Figure 4 — Average download throughput reported by crowdsourced measurements during the pilot’s first symposium day.
Figure 4 — Average download throughput reported by crowdsourced measurements during the pilot’s first symposium day. Source.

Figure 5 shows the average download throughput reported by two hardware probes during the same time period (first symposium day) as the crowdsourced measurements in Figure 4. Notably, we observe that both hardware probes report results follow similar trends, while both hardware probes can capture major performance drops reported by the crowdsourced measurements in the previous chart. The difference in the two graphs is a consequence of the hardware probes’ fixed locations, while the crowdsourced measurements are an average of all the participants at the venue. This shows that both types of measurements provide insights into the quality of experience for network users, but crowdsourced measurements, which are unique in WiFiMon, capture it more accurately.

Figure 5 — Average download throughput reported by two hardware probes during the pilot’s first symposium day.
Figure 5 — Average download throughput reported by two hardware probes during the pilot’s first symposium day.

WiFiMon installation

The Analysis Server can be installed in three different ways:

For the first and third option, we recommend physical or virtual machines with at least four cores, 8 GB RAM, and 50 GB free storage. The installation of the Analysis Server has been tested on Ubuntu 18.04 and 20.04, as well as on Debian 9 and 10.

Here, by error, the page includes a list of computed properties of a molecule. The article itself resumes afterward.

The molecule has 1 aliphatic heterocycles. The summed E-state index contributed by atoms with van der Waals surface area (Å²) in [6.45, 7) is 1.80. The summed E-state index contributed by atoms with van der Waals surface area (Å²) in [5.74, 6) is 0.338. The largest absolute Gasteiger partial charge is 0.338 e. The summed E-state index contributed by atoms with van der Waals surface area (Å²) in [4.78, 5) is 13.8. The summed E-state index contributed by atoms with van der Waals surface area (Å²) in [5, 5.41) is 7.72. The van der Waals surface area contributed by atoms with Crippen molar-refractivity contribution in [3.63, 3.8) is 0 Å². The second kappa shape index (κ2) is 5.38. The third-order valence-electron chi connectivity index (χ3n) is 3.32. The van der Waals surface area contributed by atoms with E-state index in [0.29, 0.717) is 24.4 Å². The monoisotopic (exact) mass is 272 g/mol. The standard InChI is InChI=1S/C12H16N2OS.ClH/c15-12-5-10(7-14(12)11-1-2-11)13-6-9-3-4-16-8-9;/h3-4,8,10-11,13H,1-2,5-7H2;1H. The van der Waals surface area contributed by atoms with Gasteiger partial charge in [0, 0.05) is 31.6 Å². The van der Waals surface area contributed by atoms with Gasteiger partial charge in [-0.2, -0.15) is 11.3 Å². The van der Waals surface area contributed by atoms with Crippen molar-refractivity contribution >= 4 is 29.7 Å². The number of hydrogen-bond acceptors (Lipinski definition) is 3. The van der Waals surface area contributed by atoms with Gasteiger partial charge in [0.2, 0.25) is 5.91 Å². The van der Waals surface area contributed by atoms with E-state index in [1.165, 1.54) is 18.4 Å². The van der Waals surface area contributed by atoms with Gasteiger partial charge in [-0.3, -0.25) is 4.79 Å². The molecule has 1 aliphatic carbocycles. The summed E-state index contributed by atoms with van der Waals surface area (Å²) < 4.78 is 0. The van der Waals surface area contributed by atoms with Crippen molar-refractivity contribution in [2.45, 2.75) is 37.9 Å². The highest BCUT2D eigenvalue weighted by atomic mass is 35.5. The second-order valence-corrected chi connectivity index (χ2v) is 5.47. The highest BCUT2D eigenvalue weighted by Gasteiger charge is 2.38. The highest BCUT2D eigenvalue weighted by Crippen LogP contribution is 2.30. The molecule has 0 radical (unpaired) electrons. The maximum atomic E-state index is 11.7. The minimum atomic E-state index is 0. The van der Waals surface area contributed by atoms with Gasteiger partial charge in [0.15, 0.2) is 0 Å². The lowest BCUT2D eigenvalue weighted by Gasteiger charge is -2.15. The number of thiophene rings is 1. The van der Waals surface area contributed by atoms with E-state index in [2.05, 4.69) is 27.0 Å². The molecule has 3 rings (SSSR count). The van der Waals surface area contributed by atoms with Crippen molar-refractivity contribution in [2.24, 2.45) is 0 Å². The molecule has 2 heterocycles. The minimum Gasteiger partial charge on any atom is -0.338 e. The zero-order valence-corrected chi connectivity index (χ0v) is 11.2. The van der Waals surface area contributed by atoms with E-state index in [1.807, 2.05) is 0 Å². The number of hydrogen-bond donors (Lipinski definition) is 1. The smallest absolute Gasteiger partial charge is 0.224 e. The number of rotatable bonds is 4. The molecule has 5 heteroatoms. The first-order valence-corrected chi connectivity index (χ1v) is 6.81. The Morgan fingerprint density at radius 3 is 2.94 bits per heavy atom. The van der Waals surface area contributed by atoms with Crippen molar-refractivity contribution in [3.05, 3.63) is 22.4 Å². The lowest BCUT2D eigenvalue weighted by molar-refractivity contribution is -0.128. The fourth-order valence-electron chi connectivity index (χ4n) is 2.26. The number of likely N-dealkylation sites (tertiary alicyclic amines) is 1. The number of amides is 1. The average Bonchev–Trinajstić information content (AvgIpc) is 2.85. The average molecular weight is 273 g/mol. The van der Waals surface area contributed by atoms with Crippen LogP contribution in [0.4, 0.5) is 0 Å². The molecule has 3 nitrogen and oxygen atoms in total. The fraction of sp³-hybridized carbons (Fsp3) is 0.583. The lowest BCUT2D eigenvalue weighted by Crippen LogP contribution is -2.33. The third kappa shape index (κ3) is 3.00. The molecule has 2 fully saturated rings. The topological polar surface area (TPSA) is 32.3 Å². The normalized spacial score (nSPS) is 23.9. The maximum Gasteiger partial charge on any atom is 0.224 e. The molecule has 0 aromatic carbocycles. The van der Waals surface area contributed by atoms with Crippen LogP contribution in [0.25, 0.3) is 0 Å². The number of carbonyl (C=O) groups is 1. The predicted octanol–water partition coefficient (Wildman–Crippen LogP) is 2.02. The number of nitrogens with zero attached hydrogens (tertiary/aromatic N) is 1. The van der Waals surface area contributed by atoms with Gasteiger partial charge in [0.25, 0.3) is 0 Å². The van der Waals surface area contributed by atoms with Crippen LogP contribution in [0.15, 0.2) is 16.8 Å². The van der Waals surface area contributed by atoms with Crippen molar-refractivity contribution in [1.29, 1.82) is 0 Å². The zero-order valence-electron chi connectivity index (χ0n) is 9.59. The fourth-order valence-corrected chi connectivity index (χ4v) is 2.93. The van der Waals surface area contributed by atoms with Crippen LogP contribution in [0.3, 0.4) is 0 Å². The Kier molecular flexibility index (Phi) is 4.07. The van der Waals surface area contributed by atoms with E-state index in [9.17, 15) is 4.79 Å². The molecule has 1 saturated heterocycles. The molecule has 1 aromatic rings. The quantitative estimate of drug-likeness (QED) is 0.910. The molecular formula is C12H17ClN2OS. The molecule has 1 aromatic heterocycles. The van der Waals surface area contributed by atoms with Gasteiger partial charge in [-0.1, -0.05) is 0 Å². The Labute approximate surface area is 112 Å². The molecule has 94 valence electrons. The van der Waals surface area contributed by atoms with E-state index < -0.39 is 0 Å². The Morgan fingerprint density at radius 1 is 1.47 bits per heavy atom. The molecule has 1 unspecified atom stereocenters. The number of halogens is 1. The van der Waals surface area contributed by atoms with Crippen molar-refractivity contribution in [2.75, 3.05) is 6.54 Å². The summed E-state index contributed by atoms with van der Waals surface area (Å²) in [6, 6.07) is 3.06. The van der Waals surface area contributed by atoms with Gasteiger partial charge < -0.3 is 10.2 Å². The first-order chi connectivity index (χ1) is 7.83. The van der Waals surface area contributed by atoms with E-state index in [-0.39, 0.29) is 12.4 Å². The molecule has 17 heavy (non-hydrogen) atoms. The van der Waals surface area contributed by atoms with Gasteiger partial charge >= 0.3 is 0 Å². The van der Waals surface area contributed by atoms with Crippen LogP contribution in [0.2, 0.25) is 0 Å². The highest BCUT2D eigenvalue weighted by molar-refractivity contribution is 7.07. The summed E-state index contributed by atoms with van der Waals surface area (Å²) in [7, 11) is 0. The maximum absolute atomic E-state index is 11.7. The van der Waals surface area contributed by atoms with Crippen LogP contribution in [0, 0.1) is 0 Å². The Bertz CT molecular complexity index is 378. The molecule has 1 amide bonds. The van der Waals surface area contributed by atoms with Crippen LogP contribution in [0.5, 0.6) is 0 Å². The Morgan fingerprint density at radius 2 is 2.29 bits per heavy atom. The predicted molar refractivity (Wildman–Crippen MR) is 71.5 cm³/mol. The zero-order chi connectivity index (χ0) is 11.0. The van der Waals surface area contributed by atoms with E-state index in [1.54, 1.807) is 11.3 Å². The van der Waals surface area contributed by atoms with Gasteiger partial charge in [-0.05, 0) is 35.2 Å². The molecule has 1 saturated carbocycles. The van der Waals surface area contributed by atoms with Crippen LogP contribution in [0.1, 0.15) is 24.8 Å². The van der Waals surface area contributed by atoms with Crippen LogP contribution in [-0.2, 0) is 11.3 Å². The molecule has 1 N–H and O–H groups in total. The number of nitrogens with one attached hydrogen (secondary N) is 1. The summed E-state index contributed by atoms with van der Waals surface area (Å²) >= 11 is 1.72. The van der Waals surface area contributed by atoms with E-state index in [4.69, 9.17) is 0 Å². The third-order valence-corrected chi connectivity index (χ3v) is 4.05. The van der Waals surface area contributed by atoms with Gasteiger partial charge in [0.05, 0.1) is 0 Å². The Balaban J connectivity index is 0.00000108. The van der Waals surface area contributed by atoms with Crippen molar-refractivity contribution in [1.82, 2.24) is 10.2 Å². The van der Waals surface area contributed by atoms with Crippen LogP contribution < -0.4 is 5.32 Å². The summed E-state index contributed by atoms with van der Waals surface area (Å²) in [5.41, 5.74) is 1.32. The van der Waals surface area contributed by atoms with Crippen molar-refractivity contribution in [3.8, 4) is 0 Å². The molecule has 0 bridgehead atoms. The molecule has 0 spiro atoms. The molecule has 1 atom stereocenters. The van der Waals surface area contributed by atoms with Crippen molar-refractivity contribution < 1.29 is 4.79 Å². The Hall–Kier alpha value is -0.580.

Instructions for installing components are available. The Test Server can be installed on a simple machine. A prerequisite for this server is to be located relatively close to the network under evaluation so that the RTT between the devices and the Test Server is minimized. This delay is accounted for in the measurement results.

To facilitate the installation of hardware probes, the WiFiMon team provides preconfigured images in the installation instructions. These images are made for Raspberry Pi version 3 or 4.

Useful information, presentations, and installation instructions for WiFiMon are available. Here is the WiFiMon source code. If you need installation support or for information about operating WiFiMon, join the following mailing list: wifimon-ops@lists.geant.org.

For more detailed information read our paper presented at the IEEE / IFIP WONS 2021 International Conference or watch the presentation from TNC21:

Pavle Vuletic co-authored this post

Nikos Kostopoulos is a Ph.D. Student at NTUA. His research focuses on network security tailored to the DNS.

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The views expressed by the authors of this blog are their own and do not necessarily reflect the views of APNIC. Please note a Code of Conduct applies to this blog.